You may have heard a lot about “blocks” in cryptocurrency or blockchain projects. The first thing to know is that each time a block is produced, the miner, or miners in a pool, that produced it are rewarded. Computers mining on the Bitcoin network are rewarded with Bitcoin, and computers mining on the Litecoin network are rewarded with Litecoin. But who is rewarding these miners? The network rewards the miners that discover blocks. Each node in the network comes to a consensus on who computed the block and rewards that node. You can read more about just how mining works and why it exists in my other post that will introduce you to the mathematics behind mining cryptocurrency
Block Reward Halving
Most cryptocurrency networks also have a way of slowing down how many coins are rewarded or produced over time. In the case of Bitcoin, right now, there are over 18 million coins in circulation. There are also roughly 1,800 new Bitcoins rewarded to miners every day. We get this daily estimation from 2 facts.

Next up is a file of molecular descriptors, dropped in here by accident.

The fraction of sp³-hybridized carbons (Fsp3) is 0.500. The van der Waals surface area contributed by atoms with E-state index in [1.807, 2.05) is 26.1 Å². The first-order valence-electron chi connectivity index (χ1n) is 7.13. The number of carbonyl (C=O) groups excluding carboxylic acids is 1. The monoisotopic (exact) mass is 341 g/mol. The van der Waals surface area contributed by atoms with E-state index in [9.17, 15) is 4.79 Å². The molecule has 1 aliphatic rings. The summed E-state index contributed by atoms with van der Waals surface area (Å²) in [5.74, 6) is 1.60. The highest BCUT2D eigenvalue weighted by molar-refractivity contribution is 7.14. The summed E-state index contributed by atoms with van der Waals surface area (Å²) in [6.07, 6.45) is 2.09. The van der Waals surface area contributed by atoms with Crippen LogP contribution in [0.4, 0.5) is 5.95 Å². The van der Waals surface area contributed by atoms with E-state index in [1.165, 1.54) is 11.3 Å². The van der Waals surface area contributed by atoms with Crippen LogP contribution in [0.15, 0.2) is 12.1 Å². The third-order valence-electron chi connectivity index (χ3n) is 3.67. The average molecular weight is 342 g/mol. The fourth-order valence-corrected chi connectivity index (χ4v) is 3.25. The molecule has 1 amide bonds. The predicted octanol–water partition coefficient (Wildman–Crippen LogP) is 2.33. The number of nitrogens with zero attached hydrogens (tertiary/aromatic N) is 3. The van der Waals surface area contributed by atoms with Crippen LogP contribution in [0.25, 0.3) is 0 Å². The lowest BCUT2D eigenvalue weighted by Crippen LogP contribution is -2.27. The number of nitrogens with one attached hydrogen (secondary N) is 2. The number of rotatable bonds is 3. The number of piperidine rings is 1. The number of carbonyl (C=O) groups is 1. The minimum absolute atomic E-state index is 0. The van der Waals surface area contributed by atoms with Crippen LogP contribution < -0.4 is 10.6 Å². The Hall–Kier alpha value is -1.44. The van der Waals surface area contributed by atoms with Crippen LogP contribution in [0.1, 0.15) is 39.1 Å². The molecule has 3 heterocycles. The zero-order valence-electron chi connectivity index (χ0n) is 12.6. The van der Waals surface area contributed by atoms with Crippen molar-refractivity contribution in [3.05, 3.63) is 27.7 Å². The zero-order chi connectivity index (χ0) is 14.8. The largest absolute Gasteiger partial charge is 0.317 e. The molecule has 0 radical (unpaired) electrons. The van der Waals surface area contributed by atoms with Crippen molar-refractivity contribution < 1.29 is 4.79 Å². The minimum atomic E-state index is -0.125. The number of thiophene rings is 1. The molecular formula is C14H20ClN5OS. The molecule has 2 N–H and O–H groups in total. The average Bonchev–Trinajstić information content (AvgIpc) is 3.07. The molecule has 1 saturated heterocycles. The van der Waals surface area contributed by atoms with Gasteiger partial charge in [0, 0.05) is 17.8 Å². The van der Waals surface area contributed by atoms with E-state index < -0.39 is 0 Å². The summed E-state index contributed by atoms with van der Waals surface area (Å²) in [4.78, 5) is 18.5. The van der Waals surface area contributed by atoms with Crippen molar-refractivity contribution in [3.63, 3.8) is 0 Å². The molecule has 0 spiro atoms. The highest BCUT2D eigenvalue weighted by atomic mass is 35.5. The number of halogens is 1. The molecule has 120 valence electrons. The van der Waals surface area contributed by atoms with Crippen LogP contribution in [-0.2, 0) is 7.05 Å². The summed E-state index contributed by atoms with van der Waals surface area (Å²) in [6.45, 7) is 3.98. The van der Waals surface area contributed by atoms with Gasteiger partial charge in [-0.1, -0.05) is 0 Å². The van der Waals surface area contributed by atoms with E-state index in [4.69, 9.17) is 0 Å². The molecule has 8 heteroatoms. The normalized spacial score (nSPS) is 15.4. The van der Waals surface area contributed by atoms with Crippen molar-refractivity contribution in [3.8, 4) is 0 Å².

Firstly, we know that each block currently has a reward of 12.5 Bitcoin. This reward is programmed into each Bitcoin node. And each node knows how much to reward a miner with when they find a block.
Secondly, the difficulty of finding a block is adjusted so that no matter how much computing power is used to mine on the network, each block takes on average 10 minutes to compute. If this is confusing to you, I recomend you read two other posts on this site about the theory of mining and another about how mining difficulty has effected the Monero network in the past.
Predicting the Next Halving
Also programmed into the Bitcoin protocol is the block heights at which the reward is cut in half. This is precisely once every 210,000 blocks. The great thing about all of this is that it means we can predict the date on which the next halvening can occur.
When is the next Halvening?
Each block on the Bitcoin network is designed to take 10 minutes to compute. This calculation is based on odds so that each block time fluctuates slightly by a matter of seconds. For predictions in the very short term, these fluctuations cause errors in the accuracy of our calculations. Still, we should be able to predict with accuracy down to the day of when the next halvening will occur. You can check bitcoinblockhalf.com, or you can even calculate this value for yourself.
At the time of writing this, the block height is 608,838. This means we are 21,162 blocks away from the next halvening of Bitcoin at block height 630,000.
With 21,162 blocks left, this will take roughly 150.4 days, and we will have mined exactly 264,525 more Bitcoins when that day comes.
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